Creating a Magic Box (new local class, too!)

Starting this month, I’ll be running a monthly mixed-media class. I’ll be teaching projects and techniques at a lovely little studio space near downtown Phoenix, and we’ll have a yummy dinner & dessert to enjoy while we’re creating! 

I am so very excited to show you November’s project — a magic box! 

I wanted us to create things that could be given as gifts or help us record the upcoming holiday season for the next two months, and became enchanted by the magic of nature and wishes and boxes combined! 

The process of creating this box was brilliant! I know we talk about the transformative power of creating art, but it is one thing to read the words and another to experience them

My new awakening has me out in nature, more, reconnecting to my roots. I want to stand in the grass and soak in the energy of the Mother. I want to jump in pile of leaves (in dreams, as there are not enough leaves here to create a pile). I want to pull nature into my daily life and art, and I learned that through creating this piece. 

I also began working with clay. As a child, my mother was an amazing clay artist, using found objects and her own hands to craft faces and shapes and little creatures. Textures for skirts and faerie wings. I’ve missed that, and became inspired to add clay to my box. 

And then there is a bit of collage. Washi tape. Paint. Crayons and marks and scallops. Stamps. 

But my love is the bundle of twigs, held together with wire and findings, old seam binding from my grandmother’s stash. The wire loops down through the lid of the box to create a handle with which to open your box of magic. Of photos. Of books. Of memories. Of wishes for the future, dreams you hope to come true. 

There are so many possibilities. 

I am so excited, I’m going to create more! More and more! 

You can come with and make one, too! 

I’ll be teaching the first class of my new monthly shindig on Tuesday, November 20, 2012, at 6PM

It will be held at Spread the Weird Studio down near 7th Street & Roosevelt, right along Roosevelt Row and all those galleries and shops!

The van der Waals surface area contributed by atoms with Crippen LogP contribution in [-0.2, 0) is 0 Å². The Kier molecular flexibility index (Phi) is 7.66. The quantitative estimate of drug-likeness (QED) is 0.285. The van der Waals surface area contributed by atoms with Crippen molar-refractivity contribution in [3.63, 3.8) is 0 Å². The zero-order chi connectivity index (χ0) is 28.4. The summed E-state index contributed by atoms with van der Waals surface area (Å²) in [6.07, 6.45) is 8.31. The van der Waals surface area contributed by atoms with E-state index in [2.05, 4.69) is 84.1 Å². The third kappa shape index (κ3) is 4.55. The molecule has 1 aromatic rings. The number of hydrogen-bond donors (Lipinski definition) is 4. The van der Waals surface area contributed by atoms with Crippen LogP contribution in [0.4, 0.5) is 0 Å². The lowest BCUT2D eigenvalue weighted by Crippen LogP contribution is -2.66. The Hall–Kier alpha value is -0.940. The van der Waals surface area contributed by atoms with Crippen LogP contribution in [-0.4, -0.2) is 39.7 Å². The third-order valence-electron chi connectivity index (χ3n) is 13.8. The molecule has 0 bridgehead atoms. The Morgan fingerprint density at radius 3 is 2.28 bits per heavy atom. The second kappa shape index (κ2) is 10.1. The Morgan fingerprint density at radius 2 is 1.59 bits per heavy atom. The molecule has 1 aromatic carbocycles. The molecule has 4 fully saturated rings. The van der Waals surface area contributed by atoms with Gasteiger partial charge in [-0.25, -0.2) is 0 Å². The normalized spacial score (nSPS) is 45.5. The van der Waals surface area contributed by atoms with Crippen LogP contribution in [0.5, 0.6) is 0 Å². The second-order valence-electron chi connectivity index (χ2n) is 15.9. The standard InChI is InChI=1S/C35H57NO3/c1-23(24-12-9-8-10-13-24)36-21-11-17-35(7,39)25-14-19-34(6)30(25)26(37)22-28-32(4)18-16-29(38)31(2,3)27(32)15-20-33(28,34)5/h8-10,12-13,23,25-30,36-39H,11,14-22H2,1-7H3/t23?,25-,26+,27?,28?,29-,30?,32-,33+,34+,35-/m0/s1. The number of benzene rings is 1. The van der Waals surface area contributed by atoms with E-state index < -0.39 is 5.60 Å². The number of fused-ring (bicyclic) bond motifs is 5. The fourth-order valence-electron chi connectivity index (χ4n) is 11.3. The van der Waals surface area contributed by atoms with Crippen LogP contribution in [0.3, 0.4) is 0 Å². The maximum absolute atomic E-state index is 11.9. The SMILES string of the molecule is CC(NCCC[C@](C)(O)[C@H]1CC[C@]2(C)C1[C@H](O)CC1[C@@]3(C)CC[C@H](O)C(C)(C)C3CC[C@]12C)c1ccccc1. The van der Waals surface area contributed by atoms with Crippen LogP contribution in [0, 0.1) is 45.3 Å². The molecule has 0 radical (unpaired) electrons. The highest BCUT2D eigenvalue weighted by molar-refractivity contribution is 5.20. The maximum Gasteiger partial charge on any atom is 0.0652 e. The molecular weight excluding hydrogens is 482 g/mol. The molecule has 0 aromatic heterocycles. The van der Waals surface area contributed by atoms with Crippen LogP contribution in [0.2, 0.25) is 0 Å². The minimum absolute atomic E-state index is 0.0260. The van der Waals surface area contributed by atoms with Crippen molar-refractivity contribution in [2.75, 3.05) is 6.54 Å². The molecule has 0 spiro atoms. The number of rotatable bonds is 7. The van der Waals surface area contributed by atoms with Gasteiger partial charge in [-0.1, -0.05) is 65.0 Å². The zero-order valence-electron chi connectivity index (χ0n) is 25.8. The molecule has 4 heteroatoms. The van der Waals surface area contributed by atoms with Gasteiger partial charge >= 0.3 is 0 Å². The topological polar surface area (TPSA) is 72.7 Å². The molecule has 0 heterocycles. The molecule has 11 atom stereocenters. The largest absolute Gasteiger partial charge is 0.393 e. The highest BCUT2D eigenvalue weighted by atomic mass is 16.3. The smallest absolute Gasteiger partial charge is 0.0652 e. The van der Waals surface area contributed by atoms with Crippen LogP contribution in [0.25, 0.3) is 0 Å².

Cost is $30. Part of the cost goes towards yummy food. 
Please bring your own cigar box (or you will be able to grab one at class for a small fee).

This class is organized by me and Denise of the Make Stuff Club meetup. You can either pay via PayPal with the link below, or call me to pay over the phone. Please note that space is limited!

I really hope to see you there! I want this monthly meetup to be full of art, fun, and new discoveries. 

[mini-tutorial] Thin Line Squeeze Bottles

I was wandering through Hobby Lobby, as I do, and found these little bottles with needle tips. Now, I’ve used these little bottles in my artwork before and made quite a mess, and wondered how the experience would be changed if the tips were really, really little.

It is awesome

I mixed some fluid acrylic with water in one, put on the needle tip, and started playing around. You can draw remarkably well with these bottles, and I found myself doodling and then experimenting with writing. 

 However, be careful! Once the acrylic is gone and there’s only muddy water left, you won’t get those precise lines anymore. So play around with your watercolors and acrylics in these bottles to find the right viscosity to make some really cool marks.  

The great thing is, since you’re writing in acrylics, you can work over them or color the shapes in without having to worry if the ink is going to spread. And since you can hold the bottle much more firmly, and have a solid tip, you can write and doodle with it much easier than if you were to attempt the same thing with a brush. 


{finding my doodler spirit}


I’ve never considered myself a good doodler. Honest. I just don’t feel that I have a large enough internal doodling encyclopedia to create anything varied enough to not be boring

A couple months ago, one of the women at the mixed-media group I attend told me about this new pen she’d purchased off someone’s recommendation (and I’m sorry; I don’t remember the teacher’s name!) and how she loved it. “It wasn’t expensive at all!” 

When I started college, I got my first fountain pen. Nothing fancy or expensive, just a lime-green one I would write with. It feels cool to write with a fountain pen — if you’ve never tried it, you’re missing out! There is just something almost magical about writing with a fountain pen, the way the ink swishes from the nib, a smooth, continuous stream that isn’t dry like a ballpoint or even slick like a gel pen. But smooth. Flowing. It almost lends itself to transforming even your grocery list into a piece of art. 

But I lost that pen. And forgot the magic. It was replaced a few years later, and I carried it in my purse when I moved out to Los Angeles for a bit. It was snuggled in the little purse next to my very first visual journal, where paintings about airplanes and oceans were sandwiched between notes and plot ideas for scripts. I remember asking a writer for an autograph and having to say, “It’s a fountain pen!” when he tried to sign the program (Oh, Eric Kripke, I’m sorry for throwing that curve ball!).